“Much like this album [Manticore] you can find songs on it that are quite intense and barbaric, ornate and symphonic, fast, intense and others that are a little bit more reserved, bit more gothic, bit more emotional in that respect. They don’t follow much of a pattern which is good.”

It makes categorising the band hard. Dani would rather people didn’t try.

“I’d just like to be regarded as Cradle of Filth, that’d be the best accolade that could be bestowed upon us. We have been regarded as all kinds of different things because we never stick really to one genre. Our music’s kind of chimerical, it’s a beast with many heads, it’s got a lot of different flavours to it. Previously this year we did an orchestral album called Midnight in the Labyrinth.

“I think it’s hard to actually put a definition on us. I think it’s really for people who go into record stores, which doesn’t happen anymore anyway, so they know where to find... they don’t think about looking under C they want to look under black death gothic doom sludge whatever which is ridiculous.”

Music, he says, is music. Nobody refers to Iron Maiden as that new wave British heavy metal band or Metallica as a bay area stadium rock outfit.

Issues with music labels, their theatrical stage shows and controversial merchandise - one of their T-shirts is banned in New Zealand, with several people landing in court for wearing it - have seen them often in the news.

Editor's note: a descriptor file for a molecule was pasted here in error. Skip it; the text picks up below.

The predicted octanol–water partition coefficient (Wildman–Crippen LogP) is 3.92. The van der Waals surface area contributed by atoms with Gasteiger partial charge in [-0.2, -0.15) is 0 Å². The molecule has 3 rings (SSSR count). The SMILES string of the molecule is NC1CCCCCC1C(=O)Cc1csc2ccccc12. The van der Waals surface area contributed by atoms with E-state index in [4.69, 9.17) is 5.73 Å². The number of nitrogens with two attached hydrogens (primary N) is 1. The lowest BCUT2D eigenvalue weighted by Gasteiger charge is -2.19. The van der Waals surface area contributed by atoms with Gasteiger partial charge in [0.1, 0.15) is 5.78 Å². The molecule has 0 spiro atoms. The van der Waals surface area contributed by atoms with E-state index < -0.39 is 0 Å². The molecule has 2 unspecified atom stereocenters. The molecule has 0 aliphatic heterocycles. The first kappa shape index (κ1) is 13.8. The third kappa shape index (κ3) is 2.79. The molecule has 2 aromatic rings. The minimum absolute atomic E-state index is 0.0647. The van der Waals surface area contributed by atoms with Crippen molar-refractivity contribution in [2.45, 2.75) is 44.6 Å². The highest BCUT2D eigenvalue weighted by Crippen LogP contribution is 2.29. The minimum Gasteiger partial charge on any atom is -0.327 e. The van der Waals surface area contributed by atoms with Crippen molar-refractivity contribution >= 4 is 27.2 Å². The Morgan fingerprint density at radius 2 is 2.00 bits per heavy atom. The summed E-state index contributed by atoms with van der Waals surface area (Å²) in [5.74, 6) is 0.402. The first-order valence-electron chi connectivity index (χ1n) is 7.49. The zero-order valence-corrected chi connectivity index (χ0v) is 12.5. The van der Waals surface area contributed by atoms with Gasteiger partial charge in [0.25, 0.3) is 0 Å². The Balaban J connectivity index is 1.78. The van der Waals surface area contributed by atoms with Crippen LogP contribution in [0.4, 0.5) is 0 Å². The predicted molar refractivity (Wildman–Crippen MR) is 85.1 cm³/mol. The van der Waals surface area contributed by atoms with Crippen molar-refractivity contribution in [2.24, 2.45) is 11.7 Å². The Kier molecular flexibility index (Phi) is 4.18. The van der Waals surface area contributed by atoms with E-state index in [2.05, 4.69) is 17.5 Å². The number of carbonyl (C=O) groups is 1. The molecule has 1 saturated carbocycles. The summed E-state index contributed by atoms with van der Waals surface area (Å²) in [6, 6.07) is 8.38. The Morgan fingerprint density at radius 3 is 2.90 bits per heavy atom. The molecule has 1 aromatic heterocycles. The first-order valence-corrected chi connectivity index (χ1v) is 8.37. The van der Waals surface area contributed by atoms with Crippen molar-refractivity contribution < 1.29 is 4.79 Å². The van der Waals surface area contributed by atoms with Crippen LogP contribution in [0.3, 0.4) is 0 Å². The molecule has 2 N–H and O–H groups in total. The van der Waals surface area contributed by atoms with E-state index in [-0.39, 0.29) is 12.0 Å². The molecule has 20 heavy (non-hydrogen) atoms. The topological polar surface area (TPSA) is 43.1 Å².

The most important thing is and always will be the music says Dani.

“We’re one of those bands that gets out of bed the wrong side of the proverbial grave sometimes and we have a habit of standing on a few people’s toes or have done in the past.

“It’s who we are. I think we pushed the wrong buttons and the right buttons; the black things always get noticed and remembered for. Metal has always had that controversial aspect around it ever since it was invented. The only reason it died down was because grunge came along and over-shadowed it.

“A few bands like Guns N Roses, Metallica, rode out the storm but we came from the underground pushed underneath by grunge and there’s a sort of resurgence nowadays. A lot of the stuff is quite tongue-in-cheek but a lot of people see it very seriously. It’s also escapism at the same time, like watching a really good traditional scary horror movie or reading a great book that transports you away from normality for a bit.”

On the topic of being transported, does the band have any plans to play in this part of the world?

“We’re about to embark on a seven-week package tour of Europe [which] we’re headlining. We’re hoping to do a full British tour next year, we haven’t done one for about four years now. It’d be a real pleasure to come and play somewhere like the Regent. It’d be like coming full circle, I started my heavy metal career seeing Ozzy Osbourne there and since then we’ve played with him. It’d be like coming home.”